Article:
First, like the attempt to eliminate prejudice, efforts to marginalize or even outlaw “hate speech” are an attempt at the impossible. All who hold strong convictions harbor hatred, regardless of the issue. Advocates of social injustice naturally despise what they consider to be injustice. Opponents of racial segregation, the Ku Klux Klan, and other expressions of ethnic hostility despise racism. Attacks on  economic inequality and the exploitation of the poor by the rich likewise involve hatred of certain ideologies and the practices they encourage. Hate speech, in other words, is ubiquitous in the interplay of ideas in a free country. And as Rauch says, to outlaw or forbid the airing of one form of hatred inevitably means embracing another—specifically that form of hatred held by whoever at the moment is making the rules.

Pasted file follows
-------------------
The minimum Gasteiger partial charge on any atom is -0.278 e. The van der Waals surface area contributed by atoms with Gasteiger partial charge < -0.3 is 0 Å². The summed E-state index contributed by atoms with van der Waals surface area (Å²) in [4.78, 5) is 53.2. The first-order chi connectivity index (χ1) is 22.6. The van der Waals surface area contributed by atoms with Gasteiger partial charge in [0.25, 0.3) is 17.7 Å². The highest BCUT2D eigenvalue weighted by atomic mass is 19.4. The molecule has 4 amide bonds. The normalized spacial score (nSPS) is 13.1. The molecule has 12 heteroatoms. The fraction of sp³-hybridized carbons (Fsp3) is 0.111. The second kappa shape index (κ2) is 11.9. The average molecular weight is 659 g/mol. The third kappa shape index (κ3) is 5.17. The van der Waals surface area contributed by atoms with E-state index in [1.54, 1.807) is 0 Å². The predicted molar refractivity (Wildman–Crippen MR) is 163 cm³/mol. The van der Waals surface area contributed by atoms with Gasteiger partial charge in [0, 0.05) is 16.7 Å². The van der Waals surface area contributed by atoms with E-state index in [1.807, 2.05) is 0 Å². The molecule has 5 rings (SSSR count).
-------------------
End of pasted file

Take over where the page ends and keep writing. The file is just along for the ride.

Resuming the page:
We think of those who reject the construct held by many conservative Christians regarding homosexual practice—the need to love the sinner while hating the sin. When pressed, few if any—Christian or non-Christian, devout or irreligious—will dispute the broad outlines of this construct. Who among us, after all, doesn’t hate certain actions committed by persons we truly love—boyfriends, girlfriends, spouses, and children? Honest Christians, of course, are constrained to face the sad fact that too many who speak of loving the sinner while hating the sin tend to remember enthusiastically to do the one while giving notable neglect to the other. But for the purposes of the present discussion, the quarrel too many have with this construct is not with its basic truthfulness, but is rather rooted in their resistance to tolerating anyone who describes a cherished feeling or practice of theirs as wrong.